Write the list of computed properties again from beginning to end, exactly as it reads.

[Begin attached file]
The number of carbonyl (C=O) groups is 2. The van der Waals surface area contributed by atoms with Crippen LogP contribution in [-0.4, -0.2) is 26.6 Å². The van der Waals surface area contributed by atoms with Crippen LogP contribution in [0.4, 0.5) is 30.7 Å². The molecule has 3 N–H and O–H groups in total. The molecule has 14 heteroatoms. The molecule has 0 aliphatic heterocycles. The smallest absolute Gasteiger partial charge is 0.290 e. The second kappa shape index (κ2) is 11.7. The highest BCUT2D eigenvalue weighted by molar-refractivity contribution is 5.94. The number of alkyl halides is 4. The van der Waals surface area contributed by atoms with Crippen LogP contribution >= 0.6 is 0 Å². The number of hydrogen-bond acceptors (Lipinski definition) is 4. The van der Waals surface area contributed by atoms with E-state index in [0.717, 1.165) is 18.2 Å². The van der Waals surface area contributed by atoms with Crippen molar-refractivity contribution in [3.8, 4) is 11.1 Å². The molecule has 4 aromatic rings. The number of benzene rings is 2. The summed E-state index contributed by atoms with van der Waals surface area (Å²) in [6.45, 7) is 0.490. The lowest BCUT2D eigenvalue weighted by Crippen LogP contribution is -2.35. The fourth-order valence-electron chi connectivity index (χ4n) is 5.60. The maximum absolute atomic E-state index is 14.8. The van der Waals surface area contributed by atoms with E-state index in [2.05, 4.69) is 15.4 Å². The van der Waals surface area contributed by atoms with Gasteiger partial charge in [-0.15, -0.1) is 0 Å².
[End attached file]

The number of carbonyl (C=O) groups is 2. The van der Waals surface area contributed by atoms with Crippen LogP contribution in [-0.4, -0.2) is 26.6 Å². The van der Waals surface area contributed by atoms with Crippen LogP contribution in [0.4, 0.5) is 30.7 Å². The molecule has 3 N–H and O–H groups in total. The molecule has 14 heteroatoms. The molecule has 0 aliphatic heterocycles. The smallest absolute Gasteiger partial charge is 0.290 e. The second kappa shape index (κ2) is 11.7. The highest BCUT2D eigenvalue weighted by molar-refractivity contribution is 5.94. The number of alkyl halides is 4. The van der Waals surface area contributed by atoms with Crippen LogP contribution >= 0.6 is 0 Å². The number of hydrogen-bond acceptors (Lipinski definition) is 4. The van der Waals surface area contributed by atoms with E-state index in [0.717, 1.165) is 18.2 Å². The van der Waals surface area contributed by atoms with Crippen molar-refractivity contribution in [3.8, 4) is 11.1 Å². The molecule has 4 aromatic rings. The number of benzene rings is 2. The summed E-state index contributed by atoms with van der Waals surface area (Å²) in [6.45, 7) is 0.490. The lowest BCUT2D eigenvalue weighted by Crippen LogP contribution is -2.35. The fourth-order valence-electron chi connectivity index (χ4n) is 5.60. The maximum absolute atomic E-state index is 14.8. The van der Waals surface area contributed by atoms with E-state index in [2.05, 4.69) is 15.4 Å². The van der Waals surface area contributed by atoms with Gasteiger partial charge in [-0.15, -0.1) is 0 Å².